Hino, Isuzu Manufacturing Operations Soon to be Combined

By: Kaye Leery

Toyota is discussing options on how to possibly combine manufacturing operations in North America of Hino Motors Ltd. and Isuzu Motors Ltd. It is not yet clear whether the discussion will lead to the merging of the two truck manufacturers but according to statement released by Toyota executives in separate interviews, the Japanese automaker would like to create synergies between the two commercial truck producers. In short, combine manufacturing operations of the two truck companies in terms of building big medium and heavy duty trucks and afterwards developed a demand for them.

A senior executive of Toyota said, "I have been saying in internal meetings that it's better to set up and operate truck plants in a joint venture. Neither Hino nor Isuzu has the big enough business size in North America to be able to profitably pursue business opportunities on its own."

At present Hino has two manufacturing sites in North America, one located in Long Beach, California while the other one is in Woodstock, Ontario---combined these two sites produced 10,000 trucks a year. Last June, the company has announced its plan of building a plant in Williamstown, W. Va., which would produce medium and heavy-duty trucks with an annual growth of 2,500 vehicles starting the fourth quarter of this year.

Hino will try to sell 10,000 trucks in North America by 2008 which is more than the 6,200 obtained by the company last year. Meanwhile Isuzu is exporting big inter-city delivery trucks from Japan to North America. However, Toyota thinks that its more efficient to produce these trucks locally in North America especially once sale starts to grow. According to the spokesman of Isuzu that the company is trying to reach sales level of about 50,000 vehicles a year more than the current annual sales pace which are a little less than 30,000.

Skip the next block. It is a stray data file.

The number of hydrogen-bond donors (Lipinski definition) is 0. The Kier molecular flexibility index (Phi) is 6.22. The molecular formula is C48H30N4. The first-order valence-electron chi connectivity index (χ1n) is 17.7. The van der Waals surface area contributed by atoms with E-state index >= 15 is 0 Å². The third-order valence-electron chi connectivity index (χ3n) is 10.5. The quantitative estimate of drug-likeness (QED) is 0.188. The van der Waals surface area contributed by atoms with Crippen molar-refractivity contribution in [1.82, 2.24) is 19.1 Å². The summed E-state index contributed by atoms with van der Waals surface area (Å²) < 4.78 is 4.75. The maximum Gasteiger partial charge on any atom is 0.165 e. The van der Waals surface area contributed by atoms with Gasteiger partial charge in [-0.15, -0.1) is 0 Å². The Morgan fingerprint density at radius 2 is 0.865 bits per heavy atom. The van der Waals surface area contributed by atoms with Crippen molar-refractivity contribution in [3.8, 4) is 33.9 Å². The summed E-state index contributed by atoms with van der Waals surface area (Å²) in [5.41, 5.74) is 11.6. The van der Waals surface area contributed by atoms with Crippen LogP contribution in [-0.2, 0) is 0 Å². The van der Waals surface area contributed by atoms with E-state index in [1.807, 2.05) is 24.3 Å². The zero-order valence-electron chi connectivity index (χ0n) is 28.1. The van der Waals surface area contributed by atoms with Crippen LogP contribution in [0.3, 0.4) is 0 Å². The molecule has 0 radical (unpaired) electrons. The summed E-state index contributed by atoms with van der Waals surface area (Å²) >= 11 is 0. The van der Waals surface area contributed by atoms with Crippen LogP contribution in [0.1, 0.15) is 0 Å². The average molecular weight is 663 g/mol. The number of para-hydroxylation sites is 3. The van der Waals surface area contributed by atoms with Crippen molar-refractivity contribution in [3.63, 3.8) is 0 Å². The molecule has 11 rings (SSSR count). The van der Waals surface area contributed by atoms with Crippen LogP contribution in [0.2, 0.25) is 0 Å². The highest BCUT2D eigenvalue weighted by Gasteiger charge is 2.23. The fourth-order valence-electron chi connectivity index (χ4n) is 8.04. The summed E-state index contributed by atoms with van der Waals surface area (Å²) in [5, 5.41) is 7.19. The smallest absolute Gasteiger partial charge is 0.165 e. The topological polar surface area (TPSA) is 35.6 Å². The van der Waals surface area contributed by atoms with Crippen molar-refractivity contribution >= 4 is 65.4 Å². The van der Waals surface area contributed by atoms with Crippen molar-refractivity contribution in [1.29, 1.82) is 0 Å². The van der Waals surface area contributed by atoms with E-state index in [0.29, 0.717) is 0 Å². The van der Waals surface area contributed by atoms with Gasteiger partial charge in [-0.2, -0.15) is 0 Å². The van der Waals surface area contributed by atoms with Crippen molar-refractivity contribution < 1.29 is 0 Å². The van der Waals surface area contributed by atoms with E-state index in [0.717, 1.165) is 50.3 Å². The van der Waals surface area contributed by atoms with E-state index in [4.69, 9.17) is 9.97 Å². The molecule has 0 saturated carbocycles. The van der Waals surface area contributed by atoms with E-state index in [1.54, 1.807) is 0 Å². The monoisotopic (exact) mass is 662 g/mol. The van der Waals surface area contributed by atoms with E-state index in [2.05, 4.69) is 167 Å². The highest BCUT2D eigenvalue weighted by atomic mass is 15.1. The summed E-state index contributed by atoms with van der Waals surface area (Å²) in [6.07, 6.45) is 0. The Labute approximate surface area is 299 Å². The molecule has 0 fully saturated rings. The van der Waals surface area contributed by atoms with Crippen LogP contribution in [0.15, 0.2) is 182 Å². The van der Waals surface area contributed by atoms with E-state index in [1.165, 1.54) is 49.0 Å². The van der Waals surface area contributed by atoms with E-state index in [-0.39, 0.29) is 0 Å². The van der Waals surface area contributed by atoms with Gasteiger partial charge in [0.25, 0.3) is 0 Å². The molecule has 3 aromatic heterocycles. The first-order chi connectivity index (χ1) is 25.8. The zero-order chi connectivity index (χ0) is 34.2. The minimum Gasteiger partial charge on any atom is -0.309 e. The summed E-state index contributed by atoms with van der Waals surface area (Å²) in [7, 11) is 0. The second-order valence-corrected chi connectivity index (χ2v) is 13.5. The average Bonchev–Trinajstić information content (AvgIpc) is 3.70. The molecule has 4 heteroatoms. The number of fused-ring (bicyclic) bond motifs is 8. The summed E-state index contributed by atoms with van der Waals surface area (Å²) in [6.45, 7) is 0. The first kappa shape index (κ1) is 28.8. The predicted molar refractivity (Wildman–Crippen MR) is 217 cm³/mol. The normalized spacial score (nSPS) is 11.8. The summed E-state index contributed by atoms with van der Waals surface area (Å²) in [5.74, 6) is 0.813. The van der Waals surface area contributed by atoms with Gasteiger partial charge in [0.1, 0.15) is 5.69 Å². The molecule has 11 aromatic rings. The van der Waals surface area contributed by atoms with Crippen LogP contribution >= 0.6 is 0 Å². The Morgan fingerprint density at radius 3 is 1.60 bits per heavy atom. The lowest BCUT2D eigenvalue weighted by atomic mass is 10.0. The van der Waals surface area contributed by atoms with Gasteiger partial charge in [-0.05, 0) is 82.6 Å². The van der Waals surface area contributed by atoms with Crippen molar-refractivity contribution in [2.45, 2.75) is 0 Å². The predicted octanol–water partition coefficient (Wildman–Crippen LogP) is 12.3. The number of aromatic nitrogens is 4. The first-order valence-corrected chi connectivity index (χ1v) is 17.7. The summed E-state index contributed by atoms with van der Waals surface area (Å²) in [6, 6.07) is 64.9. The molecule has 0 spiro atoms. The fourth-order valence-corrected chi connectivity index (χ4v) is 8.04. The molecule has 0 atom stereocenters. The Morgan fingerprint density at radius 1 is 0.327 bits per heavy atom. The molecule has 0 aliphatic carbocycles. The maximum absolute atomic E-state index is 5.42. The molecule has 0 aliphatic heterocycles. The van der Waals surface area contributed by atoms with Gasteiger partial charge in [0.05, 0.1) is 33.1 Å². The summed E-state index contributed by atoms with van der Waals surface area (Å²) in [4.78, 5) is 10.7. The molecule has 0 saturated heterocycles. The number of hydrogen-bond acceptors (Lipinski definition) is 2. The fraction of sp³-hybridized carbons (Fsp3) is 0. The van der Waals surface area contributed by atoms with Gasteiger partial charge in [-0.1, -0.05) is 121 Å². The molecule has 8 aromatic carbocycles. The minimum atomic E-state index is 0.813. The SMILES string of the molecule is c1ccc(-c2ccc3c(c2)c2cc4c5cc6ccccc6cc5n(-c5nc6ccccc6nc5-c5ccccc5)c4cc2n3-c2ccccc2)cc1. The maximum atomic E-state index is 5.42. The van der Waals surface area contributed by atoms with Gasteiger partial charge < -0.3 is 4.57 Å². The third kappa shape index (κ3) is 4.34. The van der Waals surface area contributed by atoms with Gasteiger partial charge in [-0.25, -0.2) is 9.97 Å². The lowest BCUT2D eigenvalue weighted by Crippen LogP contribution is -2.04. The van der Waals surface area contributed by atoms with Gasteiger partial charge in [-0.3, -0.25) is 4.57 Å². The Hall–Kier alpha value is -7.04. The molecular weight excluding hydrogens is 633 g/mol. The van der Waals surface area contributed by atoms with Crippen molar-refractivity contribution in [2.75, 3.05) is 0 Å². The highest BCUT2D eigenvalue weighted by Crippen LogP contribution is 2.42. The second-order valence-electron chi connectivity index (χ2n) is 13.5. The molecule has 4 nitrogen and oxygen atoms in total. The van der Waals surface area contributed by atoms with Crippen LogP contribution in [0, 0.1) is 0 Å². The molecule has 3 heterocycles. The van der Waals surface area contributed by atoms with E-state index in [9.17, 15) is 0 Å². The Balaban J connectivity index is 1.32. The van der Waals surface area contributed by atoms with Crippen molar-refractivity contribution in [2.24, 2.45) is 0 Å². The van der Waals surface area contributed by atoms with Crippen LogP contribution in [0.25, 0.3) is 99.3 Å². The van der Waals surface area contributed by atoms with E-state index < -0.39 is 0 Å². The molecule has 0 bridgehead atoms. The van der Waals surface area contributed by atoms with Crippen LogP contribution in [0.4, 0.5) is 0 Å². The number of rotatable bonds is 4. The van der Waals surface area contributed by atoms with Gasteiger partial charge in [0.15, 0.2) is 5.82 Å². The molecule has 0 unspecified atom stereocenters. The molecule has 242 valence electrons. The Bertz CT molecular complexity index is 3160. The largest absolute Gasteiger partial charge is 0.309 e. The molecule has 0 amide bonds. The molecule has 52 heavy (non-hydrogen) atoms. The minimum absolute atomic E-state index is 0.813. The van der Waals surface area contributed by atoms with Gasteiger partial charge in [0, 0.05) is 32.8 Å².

Isuzu's spokesman said, "We'd like to start producing in Alabama as soon as we reach that level."

Toyota executives believe that the separate manufacturing operations of both Isuzu and Hino in North America are risky and redundant. Toyota owns 50 percent stake in Hino and about 5.9 percent equity stake in Isuzu.

Currently Isuzu and Toyota, the maker of are studying ways on how they would develop and produce small advanced clean diesel engines for both passenger cars and light-duty trucks.

A senior Toyota executive has stated that once the two companies have finished their discussion, the next thing on their agenda would be to "figure out how we could create synergies between Hino and Isuzu."

The executive has added that Toyota has not yet reached that point but pointed out that such discussions would follow after Toyota and Isuzu know they would collaborate with regards to the advanced diesel engine technology.

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